ODAC votes to keep Keytruda and Tecentriq accelerated approvals in bladder cancer
The FDA’s Oncologic Drugs Advisory Committee is continuing to find it difficult to say no to cancer patients, especially as bladder cancer patients affected by Wednesday’s votes have few other treatment options.
On Wednesday morning, ODAC voted 5-3 in favor of keeping Keytruda’s (pembrolizumab) accelerated approval alive as a first line bladder cancer treatment for those who are cisplatin-ineligible and carboplatin-ineligible, even after a Merck confirmatory trial failed.
And on Wednesday afternoon, ODAC voted 10-1 in favor of keeping Genentech’s Tecentriq (atezolizumab) as a first-line treatment of cisplatin-ineligible patients with advanced/metastatic bladder cancer pending final overall survival results from a confirmatory trial, known as IMvigor130.
Among those voting in favor of Keytruda — Merck’s mega-blockbuster drug, with 19 full approvals, including a full approval as a second-line bladder cancer treatment, and 10 accelerated approvals — several physicians pointed to the lack of other treatments for certain patients.
While the confirmatory trial did not show a benefit for Keytruda as a first-line treatment, much of the discussion centered on these subgroups of patients who might have no treatment options without Keytruda.
“Access to pembrolizumab remains important for these patients, and FDA approval should be maintained until additional confirmatory data are available,” Peter Kang, VP of clinical research at Merck, told the committee.
As far as how Merck might still confirm benefit in this indication, Kang pointed to one study that would look at Keytruda in combination with Eisai’s Lenvima, compared with Keytruda and placebo. That trial is expected to be completed in October 2023. But the FDA said it would be challenging to use this trial as it does not isolate the effect of Keytruda. Two other potential confirmatory trials from Merck may also be used to confirm its benefit, and are expected to finish in mid-2025 and 2027.
Laying out the case for FDA, Laleh Amiri-Kordestani, division director in FDA’s Office of Oncologic Diseases, noted that the clinical trial evidence does not support continued approval for Keytruda in this setting.
She also explained how the treatment landscape has changed, as last June, FDA approved EMD Serono’s Bavencio (avelumab) for those with bladder cancer who have not progressed with first-line platinum-containing chemotherapy.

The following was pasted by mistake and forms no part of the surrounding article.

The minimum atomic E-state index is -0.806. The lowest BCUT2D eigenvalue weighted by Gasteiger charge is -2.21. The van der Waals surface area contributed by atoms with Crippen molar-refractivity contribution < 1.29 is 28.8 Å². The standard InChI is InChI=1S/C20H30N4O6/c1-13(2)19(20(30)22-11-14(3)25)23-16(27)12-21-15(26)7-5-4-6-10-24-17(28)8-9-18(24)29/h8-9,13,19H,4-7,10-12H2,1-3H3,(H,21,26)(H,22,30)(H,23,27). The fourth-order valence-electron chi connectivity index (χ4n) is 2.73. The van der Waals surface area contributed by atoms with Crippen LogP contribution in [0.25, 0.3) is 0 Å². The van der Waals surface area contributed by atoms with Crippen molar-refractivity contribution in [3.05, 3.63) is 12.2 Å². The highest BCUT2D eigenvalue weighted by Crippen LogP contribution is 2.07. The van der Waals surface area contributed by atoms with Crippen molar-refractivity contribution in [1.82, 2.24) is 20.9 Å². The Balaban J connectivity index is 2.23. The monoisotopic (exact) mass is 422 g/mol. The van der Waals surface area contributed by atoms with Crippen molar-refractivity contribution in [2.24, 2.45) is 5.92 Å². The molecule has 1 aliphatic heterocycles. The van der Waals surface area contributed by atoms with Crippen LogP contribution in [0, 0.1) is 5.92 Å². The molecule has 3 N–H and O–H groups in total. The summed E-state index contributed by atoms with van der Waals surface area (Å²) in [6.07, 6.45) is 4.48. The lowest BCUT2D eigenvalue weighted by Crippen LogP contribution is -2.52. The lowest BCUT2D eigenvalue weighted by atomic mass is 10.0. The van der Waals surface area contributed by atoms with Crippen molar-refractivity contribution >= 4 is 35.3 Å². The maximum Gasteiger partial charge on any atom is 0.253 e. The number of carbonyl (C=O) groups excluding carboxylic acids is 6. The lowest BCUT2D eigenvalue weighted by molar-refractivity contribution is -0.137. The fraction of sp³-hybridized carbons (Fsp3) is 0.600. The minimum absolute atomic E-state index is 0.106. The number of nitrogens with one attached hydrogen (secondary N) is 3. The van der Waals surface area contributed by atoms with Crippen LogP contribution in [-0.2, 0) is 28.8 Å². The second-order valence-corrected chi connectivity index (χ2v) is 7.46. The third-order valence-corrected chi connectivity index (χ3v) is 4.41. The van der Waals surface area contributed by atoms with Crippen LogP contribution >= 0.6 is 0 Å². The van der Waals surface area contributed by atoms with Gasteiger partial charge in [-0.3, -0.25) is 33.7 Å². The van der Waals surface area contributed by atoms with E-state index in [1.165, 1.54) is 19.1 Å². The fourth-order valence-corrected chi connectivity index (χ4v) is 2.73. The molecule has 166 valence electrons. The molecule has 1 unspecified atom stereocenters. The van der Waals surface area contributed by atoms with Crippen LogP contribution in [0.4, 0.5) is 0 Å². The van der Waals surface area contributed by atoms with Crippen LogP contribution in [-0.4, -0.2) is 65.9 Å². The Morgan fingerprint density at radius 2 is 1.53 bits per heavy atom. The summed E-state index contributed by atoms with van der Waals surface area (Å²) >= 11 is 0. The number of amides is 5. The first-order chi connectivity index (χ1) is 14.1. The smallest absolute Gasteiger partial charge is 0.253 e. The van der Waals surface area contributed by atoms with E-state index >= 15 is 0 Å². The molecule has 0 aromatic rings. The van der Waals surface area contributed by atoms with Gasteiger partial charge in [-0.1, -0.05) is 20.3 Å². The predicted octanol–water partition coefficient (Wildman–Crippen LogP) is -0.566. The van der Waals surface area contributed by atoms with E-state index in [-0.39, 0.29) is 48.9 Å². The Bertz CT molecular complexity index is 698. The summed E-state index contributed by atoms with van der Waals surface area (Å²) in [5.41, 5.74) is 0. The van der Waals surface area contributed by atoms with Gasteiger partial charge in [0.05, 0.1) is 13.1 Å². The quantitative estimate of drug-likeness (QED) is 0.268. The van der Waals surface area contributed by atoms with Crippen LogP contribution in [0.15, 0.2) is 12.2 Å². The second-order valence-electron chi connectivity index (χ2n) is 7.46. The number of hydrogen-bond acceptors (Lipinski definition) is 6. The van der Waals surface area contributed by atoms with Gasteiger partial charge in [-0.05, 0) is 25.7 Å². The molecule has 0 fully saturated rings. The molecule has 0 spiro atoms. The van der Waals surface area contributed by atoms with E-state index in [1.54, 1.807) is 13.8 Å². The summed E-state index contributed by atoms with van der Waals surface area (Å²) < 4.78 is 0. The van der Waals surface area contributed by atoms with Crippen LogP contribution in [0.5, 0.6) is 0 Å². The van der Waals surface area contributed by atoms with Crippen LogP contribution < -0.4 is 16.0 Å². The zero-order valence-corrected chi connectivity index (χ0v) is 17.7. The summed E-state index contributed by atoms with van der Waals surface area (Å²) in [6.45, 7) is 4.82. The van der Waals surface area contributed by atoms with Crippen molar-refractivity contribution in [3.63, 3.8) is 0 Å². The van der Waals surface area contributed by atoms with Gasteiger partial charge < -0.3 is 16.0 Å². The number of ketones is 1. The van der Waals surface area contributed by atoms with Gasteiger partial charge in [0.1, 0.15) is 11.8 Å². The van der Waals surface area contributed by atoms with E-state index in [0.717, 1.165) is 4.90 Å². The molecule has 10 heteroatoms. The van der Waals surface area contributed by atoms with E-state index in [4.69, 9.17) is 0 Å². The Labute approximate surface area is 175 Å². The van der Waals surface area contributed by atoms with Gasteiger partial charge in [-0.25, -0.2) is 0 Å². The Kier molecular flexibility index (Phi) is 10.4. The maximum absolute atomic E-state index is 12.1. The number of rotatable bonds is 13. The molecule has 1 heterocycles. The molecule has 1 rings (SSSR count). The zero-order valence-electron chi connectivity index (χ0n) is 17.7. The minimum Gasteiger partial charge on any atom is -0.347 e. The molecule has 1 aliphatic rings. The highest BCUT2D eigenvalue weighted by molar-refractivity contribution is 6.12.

But Ronac Mamtani, bladder cancer doctor at the University of Pennsylvania, took to the public forum at the meeting and stressed what other panelists had been hinting at — that retaining this indication could be critical for some patients who are cisplatin-ineligible.
For the afternoon session, panelists were overwhelmingly in favor of waiting for the overall survival results from a confirmatory trial to read out for Tecentriq before deciding on whether to pull the bladder cancer indication.
Mohummad Siddiqui, director of urologic oncology at the University of Maryland Medical Center, voted to keep this accelerated approval for Tecentriq and said the interim analysis looks promising and the FDA should wait for the final analysis from IMvigor130. And Rick Pazdur, FDA’s top oncology head, sweetened the offer for Roche/Genetech, noting that if the company hits on the overall survival in the trial, they’ll be able to convert the Tecentriq monotherapy accelerated approval to full approval and the company will win a new indication for Tecentriq in combination with chemo.
Philip Hoffman, chair of ODAC, was the only committee member to vote against keeping this Tecentriq accelerated approval, and he said he was concerned by withdrawal of the Roche/Genentech drug in the second line setting as the primary endpoint of overall survival was not met.
The votes on Wednesday followed Tuesday’s meeting, in which committee members voted 7-2 to keep alive the accelerated approval for Genentech’s Tecentriq (atezolizumab) plus Abraxane (nab-paclitaxel) in metastatic triple negative breast cancer (mTNBC) while additional confirmatory trials are ongoing.
Three more accelerated approvals (including two for Keytruda and one for Bristol Myers Squibb’s Opdivo) are set for votes on Thursday. While the FDA does not have to follow the advice of ODAC, it generally does.